Frederick Leighton : The English Sculpture and Painter
Frederic Leighton, or Sir Frederic (1st Baron) Leighton as he came to be officially recognized, was an English sculptor and painter from the mid 19th century. Frederic Leighton was born in the city of Scarborough, in England on the 3rd of December 1830. His father made a moderate living as a tradesman who dealt with small scale import and exports of local items. The young Frederic spent his early years in Scarborough and by the time he was a youth, he had enrolled at the University College School in London.
Frederic had always expressed a passion for the arts and received much of his artistic training from Eduard von Steinle, and Giovanni Coasta; both being on the European subcontinent. Frederic Leighton also traveled to Florence when he was 24 years old, there he enrolled at the prestigious Accademia di Belle Arti where he was entrusted with painting Cimabue Madonna’s procession as it passed through the Borgo Allegri.
The young Leighton spent the next few years of his life in Paris where he met other notable artists of his era including Jean Baptiste Camille Corot, Eugene Delacroix, Jean Francois Millet, and Jean Auguste Dominique Ingres. By 1860, Leighton had moved to London where he came to associate himself with the Pre-Raphaelites. It was during this time that he also designed the tomb of Elizabeth Barrett Browning for Robert Browning at the English Cemetery in Florence, 1861.
His efforts as a sculptor earned him the right of becoming associate at the Royal Academy for which he would also be elected as the President in 1878. Not much of Leighton’s private life is known as he did not keep a diary, but he is said to have had an affair with one of his models and there have been rumors of an illegitimate child as well. Leighton died on the 25th of January, 1896 when he was aged just 65. He is buried at London.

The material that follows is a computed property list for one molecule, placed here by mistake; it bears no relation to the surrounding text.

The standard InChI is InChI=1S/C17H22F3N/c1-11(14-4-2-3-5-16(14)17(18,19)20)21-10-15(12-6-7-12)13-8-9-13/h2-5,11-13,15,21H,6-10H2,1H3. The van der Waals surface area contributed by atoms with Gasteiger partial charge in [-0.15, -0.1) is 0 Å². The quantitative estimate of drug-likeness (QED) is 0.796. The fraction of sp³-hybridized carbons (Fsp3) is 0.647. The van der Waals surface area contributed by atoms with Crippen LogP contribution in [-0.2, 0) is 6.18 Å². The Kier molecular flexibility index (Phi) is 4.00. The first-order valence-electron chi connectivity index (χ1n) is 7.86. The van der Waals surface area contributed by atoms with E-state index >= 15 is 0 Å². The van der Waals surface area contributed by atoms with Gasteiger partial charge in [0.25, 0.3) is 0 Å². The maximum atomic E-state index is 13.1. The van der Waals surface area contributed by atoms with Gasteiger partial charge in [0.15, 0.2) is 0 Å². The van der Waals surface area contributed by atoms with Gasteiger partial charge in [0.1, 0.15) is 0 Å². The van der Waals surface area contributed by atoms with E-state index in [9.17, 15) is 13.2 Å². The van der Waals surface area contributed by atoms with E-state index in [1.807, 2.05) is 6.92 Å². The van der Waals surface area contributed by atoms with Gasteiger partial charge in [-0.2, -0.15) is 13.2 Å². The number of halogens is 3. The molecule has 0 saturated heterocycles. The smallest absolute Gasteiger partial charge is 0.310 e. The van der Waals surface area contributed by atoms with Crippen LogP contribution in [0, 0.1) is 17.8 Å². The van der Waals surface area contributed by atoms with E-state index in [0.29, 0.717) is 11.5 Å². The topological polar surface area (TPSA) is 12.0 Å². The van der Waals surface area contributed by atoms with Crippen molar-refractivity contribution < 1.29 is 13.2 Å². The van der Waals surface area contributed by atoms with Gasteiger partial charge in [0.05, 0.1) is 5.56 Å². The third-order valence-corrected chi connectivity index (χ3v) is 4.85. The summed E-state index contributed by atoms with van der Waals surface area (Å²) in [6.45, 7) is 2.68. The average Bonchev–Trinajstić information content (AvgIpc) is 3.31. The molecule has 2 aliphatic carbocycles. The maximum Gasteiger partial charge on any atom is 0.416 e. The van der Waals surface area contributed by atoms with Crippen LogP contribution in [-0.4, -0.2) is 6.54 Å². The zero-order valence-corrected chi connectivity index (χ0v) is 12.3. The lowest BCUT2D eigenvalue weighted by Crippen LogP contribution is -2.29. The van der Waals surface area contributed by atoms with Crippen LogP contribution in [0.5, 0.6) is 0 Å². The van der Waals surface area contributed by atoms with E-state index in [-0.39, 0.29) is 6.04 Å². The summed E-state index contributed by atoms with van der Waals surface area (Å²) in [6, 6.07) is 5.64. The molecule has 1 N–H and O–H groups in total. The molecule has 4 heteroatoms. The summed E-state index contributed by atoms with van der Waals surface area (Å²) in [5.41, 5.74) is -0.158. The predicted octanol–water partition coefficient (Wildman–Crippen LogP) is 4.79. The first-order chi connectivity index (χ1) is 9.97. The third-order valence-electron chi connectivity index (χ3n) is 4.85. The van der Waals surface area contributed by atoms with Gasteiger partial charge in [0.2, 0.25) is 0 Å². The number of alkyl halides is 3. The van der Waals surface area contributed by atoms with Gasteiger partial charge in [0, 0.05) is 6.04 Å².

Artistic Style, Influences, Major Works
Much of Frederic Leighton’s artistic style revolves around the classical, historical and biblical subject matters. He has produced some of the most iconic sculptures in English history, with his 1877 masterpiece “Athlete Wrestling with a Python” is believed to have inaugurated a whole new renaissance in contemporary English sculpture; it has since then been referred to as the New Sculpture too. Apart from being an excellent sculptor, Frederic Leighton was also a good painter too and many of his paintings were selected to represent Britain at the great Paris Exhibition of 1900.
Some of his most acclaimed works include the paintings “Daedalus and Icarus” (1869), “The Villa Malta” (1860), “The Discovery of Juliet Apparently Lifeless” (1858), “The Painter’s Honeymoon” (1864), “Mother and Child” (1865), “Greek Girls Picking Up Pebbles by the Sea” (1871), “Music Lesson” (1877), “Winding the Skein” (1878), “Flaming June” (1895), “Teresina” (1874), “Wedded” (1882), “Light of the Harem” (1880), “The Garden of the Hesperides” (1892), “The Bath of Psyche” (1890), “Captive Andromache” (1888), “Death of Brunelleschi” (1852), “The Fisherman and the Siren” (1856), “The Discovery of Juliet” (1858), “Phoebe” (late 1800s), “A Bather”, “Cymon and Iphigenia” (1884), “Daphnephoria” (1876), among others.
Some of his notable sculptures that became famous over the last century, especially after his death include “The Sluggard”, and “The Last Watch of Hero” among others. Frederic Leighton was knighted in 1878 at Windsor and was granted the official title of Baronet in 1886.
He has the distinction of being the first painter in British history to be given a peerage, and he made another record for the fact that his peerage did not last more than a year since he died in 1896.
His legacy lives on though, and he did see a lot of posthumous success. His residence in Holland Park has since then been transformed into the Leighton House Museum. This museum preserves many of Frederic Leighton’s personal belongings, his rooms, as well as a collection of some of his paintings and drawings.
This museum also contains some paintings that were gifted to Leighton by some of the contemporary artists of his time, these include works dedicated by the Old Masters and Sir John Everett Millais. The most famous attraction at this museum is probably the Arab Hall.